Reply With Quote Quick reply to this message
 
Old 09-15-2008, 12:41 PM
 
Location: OK
2,717 posts, read 6,290,623 times
Reputation: 1844
Quote:
Originally Posted by Daddys///M3 View Post
Nope. The subject property is bank-owned, as are most of the subject properties in purchase transactions in Vegas.

Let me ask you this, as an appraiser what is your take on the lender guidelines I posted regarding appraisals? If the subject property is a non-distressed sale, but the only sales comps in the last 3 months within a mile are distressed sales, how would you handle that?
If the majority of the sales in the area are REO and/or distress sales, then that is what your market is.

However, if you have a non-distress property then I would ask the lender if they can expand their guidelines a little to go beyond a mile and 6 months, making sure I had a competent appraiser who can deal with time adjustments etc. If you can go beyond a mile perhaps there are competing neighborhoods with non-distressed sales that can be used as comps.

Or try and find another lender.

I can't blame the lenders .... they want to make sure they won't be lending on a property that has already declined in value by the time the file goes to closing. I don't envy you being in that market.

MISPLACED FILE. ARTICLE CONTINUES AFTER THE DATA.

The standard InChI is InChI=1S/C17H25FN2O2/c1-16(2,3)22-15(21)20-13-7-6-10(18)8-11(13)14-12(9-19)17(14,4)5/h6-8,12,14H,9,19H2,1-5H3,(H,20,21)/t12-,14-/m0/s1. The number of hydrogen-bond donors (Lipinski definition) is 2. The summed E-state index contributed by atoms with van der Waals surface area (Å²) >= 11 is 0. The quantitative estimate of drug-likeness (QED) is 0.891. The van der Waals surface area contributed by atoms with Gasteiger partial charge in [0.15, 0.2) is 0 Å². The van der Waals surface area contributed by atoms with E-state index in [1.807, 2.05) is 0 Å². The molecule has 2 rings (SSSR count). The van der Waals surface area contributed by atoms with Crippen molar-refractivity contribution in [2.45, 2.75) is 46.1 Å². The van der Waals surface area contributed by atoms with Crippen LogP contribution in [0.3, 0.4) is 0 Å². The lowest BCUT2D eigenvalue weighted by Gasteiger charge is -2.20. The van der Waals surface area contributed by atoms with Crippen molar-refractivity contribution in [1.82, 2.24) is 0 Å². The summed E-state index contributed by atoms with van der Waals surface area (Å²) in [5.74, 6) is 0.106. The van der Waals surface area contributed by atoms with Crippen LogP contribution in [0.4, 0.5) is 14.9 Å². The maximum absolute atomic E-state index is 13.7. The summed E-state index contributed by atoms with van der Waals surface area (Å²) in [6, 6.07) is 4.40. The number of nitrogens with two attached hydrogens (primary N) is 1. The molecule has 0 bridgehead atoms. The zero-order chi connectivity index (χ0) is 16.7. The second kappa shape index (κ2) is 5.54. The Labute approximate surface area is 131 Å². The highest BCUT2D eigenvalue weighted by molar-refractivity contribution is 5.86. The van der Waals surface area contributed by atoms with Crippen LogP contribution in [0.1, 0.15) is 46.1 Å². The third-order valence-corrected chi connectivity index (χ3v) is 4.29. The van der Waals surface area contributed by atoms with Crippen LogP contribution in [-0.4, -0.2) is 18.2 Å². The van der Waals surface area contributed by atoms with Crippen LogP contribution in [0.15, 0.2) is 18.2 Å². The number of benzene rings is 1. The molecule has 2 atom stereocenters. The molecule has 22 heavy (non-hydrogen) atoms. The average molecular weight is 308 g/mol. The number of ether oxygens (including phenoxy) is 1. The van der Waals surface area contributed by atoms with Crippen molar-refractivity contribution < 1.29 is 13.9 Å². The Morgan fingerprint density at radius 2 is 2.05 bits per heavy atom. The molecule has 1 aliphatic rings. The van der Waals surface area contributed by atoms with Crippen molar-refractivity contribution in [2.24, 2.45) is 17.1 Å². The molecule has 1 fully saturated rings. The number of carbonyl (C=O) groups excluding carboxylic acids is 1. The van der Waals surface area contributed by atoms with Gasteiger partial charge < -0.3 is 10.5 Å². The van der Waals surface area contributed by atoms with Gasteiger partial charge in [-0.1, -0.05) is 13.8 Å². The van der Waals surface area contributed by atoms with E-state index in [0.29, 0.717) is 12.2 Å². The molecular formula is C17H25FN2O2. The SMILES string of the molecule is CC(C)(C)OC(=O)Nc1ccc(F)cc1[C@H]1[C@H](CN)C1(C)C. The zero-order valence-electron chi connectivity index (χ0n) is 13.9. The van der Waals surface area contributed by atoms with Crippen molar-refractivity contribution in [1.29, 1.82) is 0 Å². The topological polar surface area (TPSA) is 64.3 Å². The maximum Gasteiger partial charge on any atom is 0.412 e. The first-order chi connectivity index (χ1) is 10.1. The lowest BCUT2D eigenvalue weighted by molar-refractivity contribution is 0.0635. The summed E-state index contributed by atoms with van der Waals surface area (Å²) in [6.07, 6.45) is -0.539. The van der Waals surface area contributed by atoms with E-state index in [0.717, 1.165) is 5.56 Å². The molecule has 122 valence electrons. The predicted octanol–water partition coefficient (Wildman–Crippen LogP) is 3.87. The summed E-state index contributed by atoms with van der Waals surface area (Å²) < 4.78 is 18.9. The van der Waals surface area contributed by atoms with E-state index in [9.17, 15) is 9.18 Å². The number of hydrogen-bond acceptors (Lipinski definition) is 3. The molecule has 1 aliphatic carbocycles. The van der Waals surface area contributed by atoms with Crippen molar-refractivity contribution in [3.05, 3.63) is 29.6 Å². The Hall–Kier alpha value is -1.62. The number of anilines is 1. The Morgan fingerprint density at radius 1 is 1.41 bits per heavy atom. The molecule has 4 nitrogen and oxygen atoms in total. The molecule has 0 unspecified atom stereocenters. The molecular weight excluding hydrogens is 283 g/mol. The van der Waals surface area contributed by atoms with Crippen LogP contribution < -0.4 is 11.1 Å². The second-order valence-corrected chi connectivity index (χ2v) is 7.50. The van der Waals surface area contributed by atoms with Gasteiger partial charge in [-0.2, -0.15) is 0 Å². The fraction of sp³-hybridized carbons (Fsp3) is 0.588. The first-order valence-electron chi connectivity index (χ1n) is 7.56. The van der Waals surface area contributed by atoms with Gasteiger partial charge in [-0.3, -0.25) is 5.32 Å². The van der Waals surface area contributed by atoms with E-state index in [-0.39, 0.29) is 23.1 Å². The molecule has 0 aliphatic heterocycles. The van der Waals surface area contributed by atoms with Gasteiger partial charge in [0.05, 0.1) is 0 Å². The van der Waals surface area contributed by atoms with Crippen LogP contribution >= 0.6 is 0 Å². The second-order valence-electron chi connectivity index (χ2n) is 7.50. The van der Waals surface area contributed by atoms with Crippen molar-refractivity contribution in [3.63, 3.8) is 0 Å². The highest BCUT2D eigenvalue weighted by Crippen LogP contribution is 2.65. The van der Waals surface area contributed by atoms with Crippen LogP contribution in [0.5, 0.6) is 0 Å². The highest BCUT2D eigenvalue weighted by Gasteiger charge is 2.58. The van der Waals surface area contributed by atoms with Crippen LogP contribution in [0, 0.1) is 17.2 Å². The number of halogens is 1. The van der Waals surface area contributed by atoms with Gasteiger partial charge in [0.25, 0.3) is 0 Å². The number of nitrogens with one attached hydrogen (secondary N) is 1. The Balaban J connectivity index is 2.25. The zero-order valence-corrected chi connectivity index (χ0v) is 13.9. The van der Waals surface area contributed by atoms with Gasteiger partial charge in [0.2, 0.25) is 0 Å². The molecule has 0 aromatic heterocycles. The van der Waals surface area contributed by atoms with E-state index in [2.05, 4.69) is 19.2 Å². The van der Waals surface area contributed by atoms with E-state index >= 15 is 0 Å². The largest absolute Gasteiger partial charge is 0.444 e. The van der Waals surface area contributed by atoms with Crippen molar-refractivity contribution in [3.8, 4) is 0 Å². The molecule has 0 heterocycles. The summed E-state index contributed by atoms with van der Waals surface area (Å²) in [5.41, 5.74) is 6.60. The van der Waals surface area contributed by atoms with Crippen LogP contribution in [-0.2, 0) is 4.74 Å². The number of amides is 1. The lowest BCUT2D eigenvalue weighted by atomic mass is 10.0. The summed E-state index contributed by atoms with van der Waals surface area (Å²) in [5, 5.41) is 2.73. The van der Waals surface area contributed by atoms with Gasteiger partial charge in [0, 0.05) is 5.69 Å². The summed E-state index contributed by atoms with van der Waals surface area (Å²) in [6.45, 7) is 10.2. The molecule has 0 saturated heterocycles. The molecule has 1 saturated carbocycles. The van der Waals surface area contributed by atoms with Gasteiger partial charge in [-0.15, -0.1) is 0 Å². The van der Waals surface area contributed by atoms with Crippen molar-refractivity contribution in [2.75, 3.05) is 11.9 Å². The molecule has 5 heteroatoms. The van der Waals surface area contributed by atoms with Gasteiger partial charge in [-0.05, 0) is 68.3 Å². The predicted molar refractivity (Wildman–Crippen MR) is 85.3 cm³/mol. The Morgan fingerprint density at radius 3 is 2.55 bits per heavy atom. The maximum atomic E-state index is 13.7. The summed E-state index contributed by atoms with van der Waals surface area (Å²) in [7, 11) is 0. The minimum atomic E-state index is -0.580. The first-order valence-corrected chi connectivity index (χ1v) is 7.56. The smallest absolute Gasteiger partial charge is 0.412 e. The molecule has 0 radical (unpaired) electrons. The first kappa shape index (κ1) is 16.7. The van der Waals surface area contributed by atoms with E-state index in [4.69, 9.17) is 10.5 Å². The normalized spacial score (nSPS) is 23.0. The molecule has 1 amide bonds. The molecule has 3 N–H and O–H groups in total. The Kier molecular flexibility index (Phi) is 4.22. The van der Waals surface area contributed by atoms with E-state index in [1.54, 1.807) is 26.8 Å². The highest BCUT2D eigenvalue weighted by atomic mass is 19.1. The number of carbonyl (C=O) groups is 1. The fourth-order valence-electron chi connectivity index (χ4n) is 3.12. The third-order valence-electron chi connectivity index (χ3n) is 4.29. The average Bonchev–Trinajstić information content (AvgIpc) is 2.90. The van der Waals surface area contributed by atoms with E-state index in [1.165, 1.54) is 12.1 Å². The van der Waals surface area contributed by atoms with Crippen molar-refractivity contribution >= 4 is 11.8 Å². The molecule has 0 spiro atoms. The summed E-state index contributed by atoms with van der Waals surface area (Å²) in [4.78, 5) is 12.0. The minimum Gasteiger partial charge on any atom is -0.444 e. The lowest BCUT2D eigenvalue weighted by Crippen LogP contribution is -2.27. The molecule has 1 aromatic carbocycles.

Reply With Quote Quick reply to this message
 
Old 09-15-2008, 12:45 PM
 
Location: Fort Myers, FL
1,286 posts, read 2,594,674 times
Reputation: 249
they don't have to be 3 months, that's just a rule of thumb. just like the same street, you can use miles away, you go back and away as far as you have to in order to get the comps. often usually what happens is the lender requires 1-3 more comps.
Reply With Quote Quick reply to this message
 
Old 09-15-2008, 01:11 PM
 
Location: OK
2,717 posts, read 6,290,623 times
Reputation: 1844
Quote:
Originally Posted by brokerdave View Post
they don't have to be 3 months, that's just a rule of thumb. just like the same street, you can use miles away, you go back and away as far as you have to in order to get the comps. often usually what happens is the lender requires 1-3 more comps.
I have NEVER had to issue more comps ...... but then I write a "book" and have support for using the comparables I do.

Of course, I am not in a declining market.